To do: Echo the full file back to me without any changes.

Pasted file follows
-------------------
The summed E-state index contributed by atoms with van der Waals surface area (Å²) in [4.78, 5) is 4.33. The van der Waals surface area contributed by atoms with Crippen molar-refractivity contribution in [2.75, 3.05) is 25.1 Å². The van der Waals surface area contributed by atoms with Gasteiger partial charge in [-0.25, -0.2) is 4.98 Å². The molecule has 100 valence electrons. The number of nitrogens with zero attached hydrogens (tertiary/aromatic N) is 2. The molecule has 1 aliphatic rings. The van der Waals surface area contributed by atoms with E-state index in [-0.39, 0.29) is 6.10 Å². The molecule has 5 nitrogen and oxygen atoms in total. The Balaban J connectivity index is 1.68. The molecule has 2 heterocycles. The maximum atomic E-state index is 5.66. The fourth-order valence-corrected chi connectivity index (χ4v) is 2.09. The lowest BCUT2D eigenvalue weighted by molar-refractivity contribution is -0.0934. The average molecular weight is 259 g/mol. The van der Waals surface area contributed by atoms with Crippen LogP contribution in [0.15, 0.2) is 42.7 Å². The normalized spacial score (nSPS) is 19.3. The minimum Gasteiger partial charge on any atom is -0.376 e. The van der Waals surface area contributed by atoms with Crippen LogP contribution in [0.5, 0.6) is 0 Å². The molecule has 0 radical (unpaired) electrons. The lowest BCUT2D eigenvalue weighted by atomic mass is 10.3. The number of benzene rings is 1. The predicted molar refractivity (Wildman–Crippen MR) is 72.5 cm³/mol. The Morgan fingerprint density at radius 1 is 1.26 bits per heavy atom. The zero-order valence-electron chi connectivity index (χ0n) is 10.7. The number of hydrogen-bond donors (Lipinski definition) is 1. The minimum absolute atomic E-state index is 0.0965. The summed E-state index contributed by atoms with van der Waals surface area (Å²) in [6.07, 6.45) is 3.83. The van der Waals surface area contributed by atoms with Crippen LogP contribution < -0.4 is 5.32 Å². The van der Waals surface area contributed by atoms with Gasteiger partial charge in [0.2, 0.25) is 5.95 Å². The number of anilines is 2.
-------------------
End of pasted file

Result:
The summed E-state index contributed by atoms with van der Waals surface area (Å²) in [4.78, 5) is 4.33. The van der Waals surface area contributed by atoms with Crippen molar-refractivity contribution in [2.75, 3.05) is 25.1 Å². The van der Waals surface area contributed by atoms with Gasteiger partial charge in [-0.25, -0.2) is 4.98 Å². The molecule has 100 valence electrons. The number of nitrogens with zero attached hydrogens (tertiary/aromatic N) is 2. The molecule has 1 aliphatic rings. The van der Waals surface area contributed by atoms with E-state index in [-0.39, 0.29) is 6.10 Å². The molecule has 5 nitrogen and oxygen atoms in total. The Balaban J connectivity index is 1.68. The molecule has 2 heterocycles. The maximum atomic E-state index is 5.66. The fourth-order valence-corrected chi connectivity index (χ4v) is 2.09. The lowest BCUT2D eigenvalue weighted by molar-refractivity contribution is -0.0934. The average molecular weight is 259 g/mol. The van der Waals surface area contributed by atoms with Crippen LogP contribution in [0.15, 0.2) is 42.7 Å². The normalized spacial score (nSPS) is 19.3. The minimum Gasteiger partial charge on any atom is -0.376 e. The van der Waals surface area contributed by atoms with Crippen LogP contribution in [0.5, 0.6) is 0 Å². The molecule has 0 radical (unpaired) electrons. The lowest BCUT2D eigenvalue weighted by atomic mass is 10.3. The number of benzene rings is 1. The predicted molar refractivity (Wildman–Crippen MR) is 72.5 cm³/mol. The Morgan fingerprint density at radius 1 is 1.26 bits per heavy atom. The zero-order valence-electron chi connectivity index (χ0n) is 10.7. The number of hydrogen-bond donors (Lipinski definition) is 1. The minimum absolute atomic E-state index is 0.0965. The summed E-state index contributed by atoms with van der Waals surface area (Å²) in [6.07, 6.45) is 3.83. The van der Waals surface area contributed by atoms with Crippen LogP contribution < -0.4 is 5.32 Å². The van der Waals surface area contributed by atoms with Gasteiger partial charge in [0.2, 0.25) is 5.95 Å². The number of anilines is 2.